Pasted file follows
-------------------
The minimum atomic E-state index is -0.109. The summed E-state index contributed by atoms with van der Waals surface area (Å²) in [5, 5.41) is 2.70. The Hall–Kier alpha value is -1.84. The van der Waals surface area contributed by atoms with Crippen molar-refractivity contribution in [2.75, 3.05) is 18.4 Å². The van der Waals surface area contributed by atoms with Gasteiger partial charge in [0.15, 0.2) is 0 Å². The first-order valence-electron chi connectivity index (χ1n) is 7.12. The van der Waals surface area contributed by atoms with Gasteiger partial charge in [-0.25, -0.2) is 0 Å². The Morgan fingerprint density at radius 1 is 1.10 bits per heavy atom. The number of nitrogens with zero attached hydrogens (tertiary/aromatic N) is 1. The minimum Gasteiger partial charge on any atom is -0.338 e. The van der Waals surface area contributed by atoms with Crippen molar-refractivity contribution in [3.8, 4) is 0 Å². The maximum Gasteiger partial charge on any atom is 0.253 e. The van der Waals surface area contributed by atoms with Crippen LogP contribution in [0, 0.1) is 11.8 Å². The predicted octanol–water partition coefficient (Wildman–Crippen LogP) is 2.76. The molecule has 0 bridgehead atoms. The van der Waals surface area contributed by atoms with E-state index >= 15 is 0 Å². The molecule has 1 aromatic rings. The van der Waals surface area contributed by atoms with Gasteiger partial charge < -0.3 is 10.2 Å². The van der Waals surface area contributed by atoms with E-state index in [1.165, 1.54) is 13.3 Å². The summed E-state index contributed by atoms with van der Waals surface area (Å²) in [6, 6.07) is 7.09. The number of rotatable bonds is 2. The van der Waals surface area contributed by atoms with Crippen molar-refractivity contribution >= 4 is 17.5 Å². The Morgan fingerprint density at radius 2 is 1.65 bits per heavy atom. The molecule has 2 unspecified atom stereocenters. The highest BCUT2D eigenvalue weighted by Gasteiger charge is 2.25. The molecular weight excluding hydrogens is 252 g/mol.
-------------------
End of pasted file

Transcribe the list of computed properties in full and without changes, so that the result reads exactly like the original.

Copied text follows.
The minimum atomic E-state index is -0.109. The summed E-state index contributed by atoms with van der Waals surface area (Å²) in [5, 5.41) is 2.70. The Hall–Kier alpha value is -1.84. The van der Waals surface area contributed by atoms with Crippen molar-refractivity contribution in [2.75, 3.05) is 18.4 Å². The van der Waals surface area contributed by atoms with Gasteiger partial charge in [0.15, 0.2) is 0 Å². The first-order valence-electron chi connectivity index (χ1n) is 7.12. The van der Waals surface area contributed by atoms with Gasteiger partial charge in [-0.25, -0.2) is 0 Å². The Morgan fingerprint density at radius 1 is 1.10 bits per heavy atom. The number of nitrogens with zero attached hydrogens (tertiary/aromatic N) is 1. The minimum Gasteiger partial charge on any atom is -0.338 e. The van der Waals surface area contributed by atoms with Crippen molar-refractivity contribution in [3.8, 4) is 0 Å². The maximum Gasteiger partial charge on any atom is 0.253 e. The van der Waals surface area contributed by atoms with Crippen LogP contribution in [0, 0.1) is 11.8 Å². The predicted octanol–water partition coefficient (Wildman–Crippen LogP) is 2.76. The molecule has 0 bridgehead atoms. The van der Waals surface area contributed by atoms with E-state index >= 15 is 0 Å². The molecule has 1 aromatic rings. The van der Waals surface area contributed by atoms with Gasteiger partial charge < -0.3 is 10.2 Å². The van der Waals surface area contributed by atoms with E-state index in [1.165, 1.54) is 13.3 Å². The summed E-state index contributed by atoms with van der Waals surface area (Å²) in [6, 6.07) is 7.09. The number of rotatable bonds is 2. The van der Waals surface area contributed by atoms with Crippen molar-refractivity contribution >= 4 is 17.5 Å². The Morgan fingerprint density at radius 2 is 1.65 bits per heavy atom. The molecule has 2 unspecified atom stereocenters. The highest BCUT2D eigenvalue weighted by Gasteiger charge is 2.25. The molecular weight excluding hydrogens is 252 g/mol.